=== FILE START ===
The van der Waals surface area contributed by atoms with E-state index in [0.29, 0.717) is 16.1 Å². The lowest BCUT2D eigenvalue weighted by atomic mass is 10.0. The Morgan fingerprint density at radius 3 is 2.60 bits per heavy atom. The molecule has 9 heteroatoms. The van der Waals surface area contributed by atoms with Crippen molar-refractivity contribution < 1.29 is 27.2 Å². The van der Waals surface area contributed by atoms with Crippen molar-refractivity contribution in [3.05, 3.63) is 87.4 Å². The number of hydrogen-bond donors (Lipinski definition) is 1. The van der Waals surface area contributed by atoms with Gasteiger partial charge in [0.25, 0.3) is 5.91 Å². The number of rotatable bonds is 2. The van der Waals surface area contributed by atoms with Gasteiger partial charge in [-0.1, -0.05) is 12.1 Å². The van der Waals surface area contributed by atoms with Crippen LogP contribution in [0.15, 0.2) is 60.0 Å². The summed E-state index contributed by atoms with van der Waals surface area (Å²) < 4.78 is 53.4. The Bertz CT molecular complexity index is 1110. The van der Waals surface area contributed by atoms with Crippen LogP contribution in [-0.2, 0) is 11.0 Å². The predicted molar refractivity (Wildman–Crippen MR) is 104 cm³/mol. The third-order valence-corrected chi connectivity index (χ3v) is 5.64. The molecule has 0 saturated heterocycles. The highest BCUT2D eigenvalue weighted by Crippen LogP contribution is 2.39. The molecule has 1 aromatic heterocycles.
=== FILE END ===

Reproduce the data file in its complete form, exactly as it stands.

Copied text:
The van der Waals surface area contributed by atoms with E-state index in [0.29, 0.717) is 16.1 Å². The lowest BCUT2D eigenvalue weighted by atomic mass is 10.0. The Morgan fingerprint density at radius 3 is 2.60 bits per heavy atom. The molecule has 9 heteroatoms. The van der Waals surface area contributed by atoms with Crippen molar-refractivity contribution < 1.29 is 27.2 Å². The van der Waals surface area contributed by atoms with Crippen molar-refractivity contribution in [3.05, 3.63) is 87.4 Å². The number of hydrogen-bond donors (Lipinski definition) is 1. The van der Waals surface area contributed by atoms with Gasteiger partial charge in [0.25, 0.3) is 5.91 Å². The number of rotatable bonds is 2. The van der Waals surface area contributed by atoms with Gasteiger partial charge in [-0.1, -0.05) is 12.1 Å². The van der Waals surface area contributed by atoms with Crippen LogP contribution in [0.15, 0.2) is 60.0 Å². The summed E-state index contributed by atoms with van der Waals surface area (Å²) < 4.78 is 53.4. The Bertz CT molecular complexity index is 1110. The van der Waals surface area contributed by atoms with Crippen LogP contribution in [-0.2, 0) is 11.0 Å². The predicted molar refractivity (Wildman–Crippen MR) is 104 cm³/mol. The third-order valence-corrected chi connectivity index (χ3v) is 5.64. The molecule has 0 saturated heterocycles. The highest BCUT2D eigenvalue weighted by Crippen LogP contribution is 2.39. The molecule has 1 aromatic heterocycles.